About Me pages are on of the most challenging content a writer will ever have to produce.

That's because if you want to do it successfully, you have to tell your readers all about you without constantly referring to I or me. 

One way to do this is by describing it dispassionately; in the third person.


That is to say, "Bruce has been writing for most of his life."

Doesn't sound quite right. Does it?

As you read it, you find yourself wondering if he actually wrote the text; and for someone who is offering his services as a writer, you don't want your readers to think that for even a moment.

So with that said, I've decided to use the first person.

On the plus side, it'll sound like we've just met, and I'm telling you about how I came to be a writer.

On the negative side, it will be almost impossible to refer to myself as anything other the me or I.

Now that you know what to expect, we can just get on with it.


As I said in example, I've been writing for most of my life.

It seems to be one of those things that runs in the family, though I'm the only one who has published anything.


The US Air Force and the accidental writer

Like so many things in life, I sort of fell into this craft accidentally.

Government agencies are known for the clarity of their regulations, and the US Air Force is no exception.

While I was serving in that branch of the Armed Forces, I was given what were affectionately known as "additional duties."

Those were other things that needed to be done, but which you didn't sign up for.

You didn't tell the recruiter that you knew that your primary job would be making weather forecasts, but what you really wanted to do was to spend your free time dusting the office.

The thing about additional duties was that you could get into just as much trouble for not doing them as for not doing the job you were being paid to do.

You did the job you were paid to do and anything else they could dream up whenever they told you to do it.

Your hours weren't nine-to-five with an hour for lunch.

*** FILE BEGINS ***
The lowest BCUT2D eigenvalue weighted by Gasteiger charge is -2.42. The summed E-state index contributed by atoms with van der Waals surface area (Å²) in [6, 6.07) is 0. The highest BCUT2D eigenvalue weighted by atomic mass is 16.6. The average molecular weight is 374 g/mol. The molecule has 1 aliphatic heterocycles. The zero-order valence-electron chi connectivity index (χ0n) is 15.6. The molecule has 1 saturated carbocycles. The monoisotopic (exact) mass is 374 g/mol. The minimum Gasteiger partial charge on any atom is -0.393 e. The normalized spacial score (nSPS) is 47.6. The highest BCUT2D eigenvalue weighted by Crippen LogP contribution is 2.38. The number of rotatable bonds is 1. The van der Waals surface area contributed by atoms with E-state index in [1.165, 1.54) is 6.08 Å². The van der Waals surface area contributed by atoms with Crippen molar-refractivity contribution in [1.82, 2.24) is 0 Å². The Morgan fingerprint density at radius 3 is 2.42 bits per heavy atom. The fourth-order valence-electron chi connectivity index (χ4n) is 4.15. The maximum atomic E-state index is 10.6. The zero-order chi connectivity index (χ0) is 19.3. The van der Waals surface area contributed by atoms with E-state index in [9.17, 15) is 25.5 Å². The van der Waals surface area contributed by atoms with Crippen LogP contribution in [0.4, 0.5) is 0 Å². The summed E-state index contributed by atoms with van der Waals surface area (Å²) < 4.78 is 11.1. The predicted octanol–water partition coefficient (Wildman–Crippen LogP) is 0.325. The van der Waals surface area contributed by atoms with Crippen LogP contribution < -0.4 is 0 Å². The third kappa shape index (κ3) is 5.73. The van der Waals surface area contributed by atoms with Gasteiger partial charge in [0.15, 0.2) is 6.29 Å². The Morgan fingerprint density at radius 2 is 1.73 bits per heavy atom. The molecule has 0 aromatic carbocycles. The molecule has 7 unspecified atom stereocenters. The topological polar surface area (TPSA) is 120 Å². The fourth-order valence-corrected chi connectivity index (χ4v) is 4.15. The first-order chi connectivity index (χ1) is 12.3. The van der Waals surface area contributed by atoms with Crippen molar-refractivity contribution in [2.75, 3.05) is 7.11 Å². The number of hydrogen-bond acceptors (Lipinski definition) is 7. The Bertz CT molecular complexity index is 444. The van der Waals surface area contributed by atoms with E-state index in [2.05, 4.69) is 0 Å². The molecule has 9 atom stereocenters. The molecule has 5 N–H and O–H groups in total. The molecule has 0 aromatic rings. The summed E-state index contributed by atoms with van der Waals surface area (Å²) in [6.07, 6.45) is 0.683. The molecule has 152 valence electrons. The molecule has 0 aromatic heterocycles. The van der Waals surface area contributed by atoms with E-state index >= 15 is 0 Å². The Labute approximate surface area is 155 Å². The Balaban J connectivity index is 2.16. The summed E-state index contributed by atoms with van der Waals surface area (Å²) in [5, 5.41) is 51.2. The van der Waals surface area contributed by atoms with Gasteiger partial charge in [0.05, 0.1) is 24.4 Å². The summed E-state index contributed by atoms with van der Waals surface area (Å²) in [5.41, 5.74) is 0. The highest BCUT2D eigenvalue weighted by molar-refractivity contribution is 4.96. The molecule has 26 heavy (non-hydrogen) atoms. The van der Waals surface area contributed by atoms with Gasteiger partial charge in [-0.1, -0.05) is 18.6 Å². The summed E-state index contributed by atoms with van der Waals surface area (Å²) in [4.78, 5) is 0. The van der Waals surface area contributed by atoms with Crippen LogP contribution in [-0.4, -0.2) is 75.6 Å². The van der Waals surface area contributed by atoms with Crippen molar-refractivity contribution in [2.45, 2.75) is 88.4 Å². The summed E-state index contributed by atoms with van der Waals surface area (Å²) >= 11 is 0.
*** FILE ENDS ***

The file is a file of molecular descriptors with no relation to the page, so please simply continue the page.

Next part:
In my case, I usually worked a series of eight hour shifts sometime between Monday and Sunday, from 12:00 am to 11:59 pm.

And the shifts were always the same either.

Over the years, I'd had a number of these duties. Some were bigger than others.

On this occasion, I was handed a doozy.

The Unit Supply Program.

This is the job that no one wanted.

That's because it was so hard to manage.

Most people who got stuck with it considered to be a royal pain in the neck.

I shared their sentiments.


How to get supplies

The first thing was figure out how to get the supplies we needed for the weather station where I worked. (I was a weather forecaster.)

Now you have to understand something.

A weather unit has about 20 people in it.

No one else on the base used what we did, apart from pens and paper - that sort of thing.


This was a little while ago.

We used big rolls of facsimile and teletype paper and of course equipment such as barometers, anemometers, runway visibility sensors, and thermometers.

And we were also the only weather detachment in the United Kingdom to have a satellite machine.

It meant that we could print beautiful black and white pictures of the weather systems in our area and over the North Atlantic.


Supply training

I attended the two-day supply training course offered at the base and came out of it more confused than when I went in.